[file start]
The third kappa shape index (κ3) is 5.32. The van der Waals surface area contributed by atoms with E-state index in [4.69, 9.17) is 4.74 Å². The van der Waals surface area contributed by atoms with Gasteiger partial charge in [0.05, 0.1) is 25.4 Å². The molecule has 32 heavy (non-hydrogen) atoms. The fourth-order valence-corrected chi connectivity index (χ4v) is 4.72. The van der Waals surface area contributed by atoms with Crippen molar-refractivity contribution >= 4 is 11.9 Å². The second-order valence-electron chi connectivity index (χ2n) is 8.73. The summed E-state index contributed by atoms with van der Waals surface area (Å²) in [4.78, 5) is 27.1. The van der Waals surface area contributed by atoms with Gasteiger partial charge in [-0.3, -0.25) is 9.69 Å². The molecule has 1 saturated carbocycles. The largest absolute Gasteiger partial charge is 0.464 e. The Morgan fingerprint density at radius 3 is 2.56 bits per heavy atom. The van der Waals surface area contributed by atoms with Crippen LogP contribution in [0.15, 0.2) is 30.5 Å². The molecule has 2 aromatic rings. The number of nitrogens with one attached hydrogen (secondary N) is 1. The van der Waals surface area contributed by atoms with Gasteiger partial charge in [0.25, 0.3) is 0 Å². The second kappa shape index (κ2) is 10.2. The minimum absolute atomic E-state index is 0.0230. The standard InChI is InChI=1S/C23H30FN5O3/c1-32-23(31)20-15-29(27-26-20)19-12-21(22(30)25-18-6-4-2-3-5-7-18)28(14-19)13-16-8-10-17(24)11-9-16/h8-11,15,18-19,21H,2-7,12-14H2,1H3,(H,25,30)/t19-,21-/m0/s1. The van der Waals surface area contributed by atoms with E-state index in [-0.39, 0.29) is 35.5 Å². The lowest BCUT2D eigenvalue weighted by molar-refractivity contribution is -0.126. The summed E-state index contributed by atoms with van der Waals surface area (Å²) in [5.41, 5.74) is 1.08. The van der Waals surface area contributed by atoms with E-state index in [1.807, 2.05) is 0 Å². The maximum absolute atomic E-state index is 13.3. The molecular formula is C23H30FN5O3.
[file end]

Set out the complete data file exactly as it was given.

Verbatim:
The third kappa shape index (κ3) is 5.32. The van der Waals surface area contributed by atoms with E-state index in [4.69, 9.17) is 4.74 Å². The van der Waals surface area contributed by atoms with Gasteiger partial charge in [0.05, 0.1) is 25.4 Å². The molecule has 32 heavy (non-hydrogen) atoms. The fourth-order valence-corrected chi connectivity index (χ4v) is 4.72. The van der Waals surface area contributed by atoms with Crippen molar-refractivity contribution >= 4 is 11.9 Å². The second-order valence-electron chi connectivity index (χ2n) is 8.73. The summed E-state index contributed by atoms with van der Waals surface area (Å²) in [4.78, 5) is 27.1. The van der Waals surface area contributed by atoms with Gasteiger partial charge in [-0.3, -0.25) is 9.69 Å². The molecule has 1 saturated carbocycles. The largest absolute Gasteiger partial charge is 0.464 e. The Morgan fingerprint density at radius 3 is 2.56 bits per heavy atom. The van der Waals surface area contributed by atoms with Crippen LogP contribution in [0.15, 0.2) is 30.5 Å². The molecule has 2 aromatic rings. The number of nitrogens with one attached hydrogen (secondary N) is 1. The van der Waals surface area contributed by atoms with Gasteiger partial charge in [0.25, 0.3) is 0 Å². The second kappa shape index (κ2) is 10.2. The minimum absolute atomic E-state index is 0.0230. The standard InChI is InChI=1S/C23H30FN5O3/c1-32-23(31)20-15-29(27-26-20)19-12-21(22(30)25-18-6-4-2-3-5-7-18)28(14-19)13-16-8-10-17(24)11-9-16/h8-11,15,18-19,21H,2-7,12-14H2,1H3,(H,25,30)/t19-,21-/m0/s1. The van der Waals surface area contributed by atoms with E-state index in [-0.39, 0.29) is 35.5 Å². The lowest BCUT2D eigenvalue weighted by molar-refractivity contribution is -0.126. The summed E-state index contributed by atoms with van der Waals surface area (Å²) in [5.41, 5.74) is 1.08. The van der Waals surface area contributed by atoms with E-state index in [1.807, 2.05) is 0 Å². The maximum absolute atomic E-state index is 13.3. The molecular formula is C23H30FN5O3.